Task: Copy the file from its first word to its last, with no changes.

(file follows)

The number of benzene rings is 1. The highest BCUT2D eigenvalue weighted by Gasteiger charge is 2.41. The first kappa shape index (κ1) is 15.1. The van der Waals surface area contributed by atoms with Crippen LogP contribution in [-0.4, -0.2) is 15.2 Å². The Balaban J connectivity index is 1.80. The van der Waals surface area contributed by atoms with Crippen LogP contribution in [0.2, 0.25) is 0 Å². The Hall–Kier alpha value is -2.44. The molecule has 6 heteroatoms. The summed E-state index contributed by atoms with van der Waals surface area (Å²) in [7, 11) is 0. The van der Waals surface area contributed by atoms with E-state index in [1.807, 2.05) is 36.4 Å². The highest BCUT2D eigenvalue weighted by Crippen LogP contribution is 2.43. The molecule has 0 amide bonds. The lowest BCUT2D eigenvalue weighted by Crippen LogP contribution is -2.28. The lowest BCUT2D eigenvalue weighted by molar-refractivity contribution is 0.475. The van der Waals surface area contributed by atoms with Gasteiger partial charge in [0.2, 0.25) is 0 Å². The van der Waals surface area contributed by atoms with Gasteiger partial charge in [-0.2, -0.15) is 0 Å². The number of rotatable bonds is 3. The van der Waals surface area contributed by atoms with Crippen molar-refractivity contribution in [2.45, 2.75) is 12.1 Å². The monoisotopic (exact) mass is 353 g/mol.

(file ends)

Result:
The number of benzene rings is 1. The highest BCUT2D eigenvalue weighted by Gasteiger charge is 2.41. The first kappa shape index (κ1) is 15.1. The van der Waals surface area contributed by atoms with Crippen LogP contribution in [-0.4, -0.2) is 15.2 Å². The Balaban J connectivity index is 1.80. The van der Waals surface area contributed by atoms with Crippen LogP contribution in [0.2, 0.25) is 0 Å². The Hall–Kier alpha value is -2.44. The molecule has 6 heteroatoms. The summed E-state index contributed by atoms with van der Waals surface area (Å²) in [7, 11) is 0. The van der Waals surface area contributed by atoms with E-state index in [1.807, 2.05) is 36.4 Å². The highest BCUT2D eigenvalue weighted by Crippen LogP contribution is 2.43. The molecule has 0 amide bonds. The lowest BCUT2D eigenvalue weighted by Crippen LogP contribution is -2.28. The lowest BCUT2D eigenvalue weighted by molar-refractivity contribution is 0.475. The van der Waals surface area contributed by atoms with Gasteiger partial charge in [0.2, 0.25) is 0 Å². The van der Waals surface area contributed by atoms with Gasteiger partial charge in [-0.2, -0.15) is 0 Å². The number of rotatable bonds is 3. The van der Waals surface area contributed by atoms with Crippen molar-refractivity contribution in [2.45, 2.75) is 12.1 Å². The monoisotopic (exact) mass is 353 g/mol.